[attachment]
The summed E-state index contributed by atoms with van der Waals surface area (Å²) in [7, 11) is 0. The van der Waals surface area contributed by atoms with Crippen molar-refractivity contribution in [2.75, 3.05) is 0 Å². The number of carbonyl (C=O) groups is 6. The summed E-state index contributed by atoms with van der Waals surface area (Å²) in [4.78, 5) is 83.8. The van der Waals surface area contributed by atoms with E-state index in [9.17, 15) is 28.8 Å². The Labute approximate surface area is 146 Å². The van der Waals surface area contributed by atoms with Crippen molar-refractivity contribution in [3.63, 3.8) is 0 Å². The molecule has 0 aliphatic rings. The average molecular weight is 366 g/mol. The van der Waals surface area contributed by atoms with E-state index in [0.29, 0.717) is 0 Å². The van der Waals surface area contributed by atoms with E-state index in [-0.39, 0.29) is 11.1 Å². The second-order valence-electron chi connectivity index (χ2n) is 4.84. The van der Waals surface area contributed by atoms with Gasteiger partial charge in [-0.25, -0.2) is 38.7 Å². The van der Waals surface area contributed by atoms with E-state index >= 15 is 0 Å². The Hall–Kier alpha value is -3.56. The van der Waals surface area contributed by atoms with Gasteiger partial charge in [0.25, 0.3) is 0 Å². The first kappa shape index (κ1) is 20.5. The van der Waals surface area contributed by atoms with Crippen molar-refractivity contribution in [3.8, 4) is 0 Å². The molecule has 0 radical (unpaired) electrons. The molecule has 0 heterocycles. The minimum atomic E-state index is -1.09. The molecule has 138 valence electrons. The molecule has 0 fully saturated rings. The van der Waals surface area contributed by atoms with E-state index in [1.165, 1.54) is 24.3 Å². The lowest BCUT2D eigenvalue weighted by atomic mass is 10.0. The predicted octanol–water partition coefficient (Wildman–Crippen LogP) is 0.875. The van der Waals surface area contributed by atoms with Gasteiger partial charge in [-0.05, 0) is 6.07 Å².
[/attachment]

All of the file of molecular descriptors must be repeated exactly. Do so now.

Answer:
The summed E-state index contributed by atoms with van der Waals surface area (Å²) in [7, 11) is 0. The van der Waals surface area contributed by atoms with Crippen molar-refractivity contribution in [2.75, 3.05) is 0 Å². The number of carbonyl (C=O) groups is 6. The summed E-state index contributed by atoms with van der Waals surface area (Å²) in [4.78, 5) is 83.8. The van der Waals surface area contributed by atoms with E-state index in [9.17, 15) is 28.8 Å². The Labute approximate surface area is 146 Å². The van der Waals surface area contributed by atoms with Crippen molar-refractivity contribution in [3.63, 3.8) is 0 Å². The molecule has 0 aliphatic rings. The average molecular weight is 366 g/mol. The van der Waals surface area contributed by atoms with E-state index in [0.29, 0.717) is 0 Å². The van der Waals surface area contributed by atoms with E-state index in [-0.39, 0.29) is 11.1 Å². The second-order valence-electron chi connectivity index (χ2n) is 4.84. The van der Waals surface area contributed by atoms with Gasteiger partial charge in [-0.25, -0.2) is 38.7 Å². The van der Waals surface area contributed by atoms with E-state index >= 15 is 0 Å². The Hall–Kier alpha value is -3.56. The van der Waals surface area contributed by atoms with Gasteiger partial charge in [0.25, 0.3) is 0 Å². The first kappa shape index (κ1) is 20.5. The van der Waals surface area contributed by atoms with Crippen molar-refractivity contribution in [3.8, 4) is 0 Å². The molecule has 0 radical (unpaired) electrons. The molecule has 0 heterocycles. The minimum atomic E-state index is -1.09. The molecule has 138 valence electrons. The molecule has 0 fully saturated rings. The van der Waals surface area contributed by atoms with E-state index in [1.165, 1.54) is 24.3 Å². The lowest BCUT2D eigenvalue weighted by atomic mass is 10.0. The predicted octanol–water partition coefficient (Wildman–Crippen LogP) is 0.875. The van der Waals surface area contributed by atoms with Gasteiger partial charge in [-0.05, 0) is 6.07 Å².